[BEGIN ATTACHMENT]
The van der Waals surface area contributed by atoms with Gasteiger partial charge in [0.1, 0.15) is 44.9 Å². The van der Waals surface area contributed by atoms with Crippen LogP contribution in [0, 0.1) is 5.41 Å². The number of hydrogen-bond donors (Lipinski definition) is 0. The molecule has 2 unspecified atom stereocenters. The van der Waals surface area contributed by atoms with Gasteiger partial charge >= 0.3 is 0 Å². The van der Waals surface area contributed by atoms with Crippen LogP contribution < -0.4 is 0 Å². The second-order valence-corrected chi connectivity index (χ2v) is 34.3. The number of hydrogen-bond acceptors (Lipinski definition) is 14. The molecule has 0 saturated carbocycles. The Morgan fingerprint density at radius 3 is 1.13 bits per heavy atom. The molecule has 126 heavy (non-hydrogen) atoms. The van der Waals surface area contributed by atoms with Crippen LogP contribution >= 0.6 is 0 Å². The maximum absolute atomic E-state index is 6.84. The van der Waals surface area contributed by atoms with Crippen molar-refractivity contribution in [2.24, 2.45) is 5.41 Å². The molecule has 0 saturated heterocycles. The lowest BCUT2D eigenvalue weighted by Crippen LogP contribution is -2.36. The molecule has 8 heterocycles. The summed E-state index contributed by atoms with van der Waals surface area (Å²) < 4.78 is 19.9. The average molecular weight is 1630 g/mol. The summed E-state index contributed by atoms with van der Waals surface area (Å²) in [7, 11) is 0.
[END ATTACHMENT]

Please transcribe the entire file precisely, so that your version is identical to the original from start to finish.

The van der Waals surface area contributed by atoms with Gasteiger partial charge in [0.1, 0.15) is 44.9 Å². The van der Waals surface area contributed by atoms with Crippen LogP contribution in [0, 0.1) is 5.41 Å². The number of hydrogen-bond donors (Lipinski definition) is 0. The molecule has 2 unspecified atom stereocenters. The van der Waals surface area contributed by atoms with Gasteiger partial charge >= 0.3 is 0 Å². The van der Waals surface area contributed by atoms with Crippen LogP contribution < -0.4 is 0 Å². The second-order valence-corrected chi connectivity index (χ2v) is 34.3. The number of hydrogen-bond acceptors (Lipinski definition) is 14. The molecule has 0 saturated carbocycles. The Morgan fingerprint density at radius 3 is 1.13 bits per heavy atom. The molecule has 126 heavy (non-hydrogen) atoms. The van der Waals surface area contributed by atoms with Crippen LogP contribution >= 0.6 is 0 Å². The maximum absolute atomic E-state index is 6.84. The van der Waals surface area contributed by atoms with Crippen molar-refractivity contribution in [2.24, 2.45) is 5.41 Å². The molecule has 0 saturated heterocycles. The lowest BCUT2D eigenvalue weighted by Crippen LogP contribution is -2.36. The molecule has 8 heterocycles. The summed E-state index contributed by atoms with van der Waals surface area (Å²) < 4.78 is 19.9. The average molecular weight is 1630 g/mol. The summed E-state index contributed by atoms with van der Waals surface area (Å²) in [7, 11) is 0.